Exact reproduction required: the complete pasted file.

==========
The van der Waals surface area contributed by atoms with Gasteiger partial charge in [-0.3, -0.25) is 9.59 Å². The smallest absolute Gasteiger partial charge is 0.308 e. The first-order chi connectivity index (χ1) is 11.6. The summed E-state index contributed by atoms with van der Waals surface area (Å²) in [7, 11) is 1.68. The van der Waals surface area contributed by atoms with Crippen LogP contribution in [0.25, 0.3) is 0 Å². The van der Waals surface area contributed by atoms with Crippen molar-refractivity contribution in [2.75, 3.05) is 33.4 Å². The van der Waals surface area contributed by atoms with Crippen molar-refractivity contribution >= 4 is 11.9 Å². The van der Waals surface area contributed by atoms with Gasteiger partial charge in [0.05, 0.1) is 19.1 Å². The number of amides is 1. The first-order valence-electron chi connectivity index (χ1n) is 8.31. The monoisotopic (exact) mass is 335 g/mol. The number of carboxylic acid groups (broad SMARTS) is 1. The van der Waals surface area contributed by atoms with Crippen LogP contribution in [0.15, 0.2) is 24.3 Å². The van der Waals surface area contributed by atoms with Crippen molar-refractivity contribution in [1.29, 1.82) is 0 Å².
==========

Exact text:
The van der Waals surface area contributed by atoms with Gasteiger partial charge in [-0.3, -0.25) is 9.59 Å². The smallest absolute Gasteiger partial charge is 0.308 e. The first-order chi connectivity index (χ1) is 11.6. The summed E-state index contributed by atoms with van der Waals surface area (Å²) in [7, 11) is 1.68. The van der Waals surface area contributed by atoms with Crippen LogP contribution in [0.25, 0.3) is 0 Å². The van der Waals surface area contributed by atoms with Crippen molar-refractivity contribution in [2.75, 3.05) is 33.4 Å². The van der Waals surface area contributed by atoms with Crippen molar-refractivity contribution >= 4 is 11.9 Å². The van der Waals surface area contributed by atoms with Gasteiger partial charge in [0.05, 0.1) is 19.1 Å². The number of amides is 1. The first-order valence-electron chi connectivity index (χ1n) is 8.31. The monoisotopic (exact) mass is 335 g/mol. The number of carboxylic acid groups (broad SMARTS) is 1. The van der Waals surface area contributed by atoms with Crippen LogP contribution in [0.15, 0.2) is 24.3 Å². The van der Waals surface area contributed by atoms with Crippen molar-refractivity contribution in [1.29, 1.82) is 0 Å².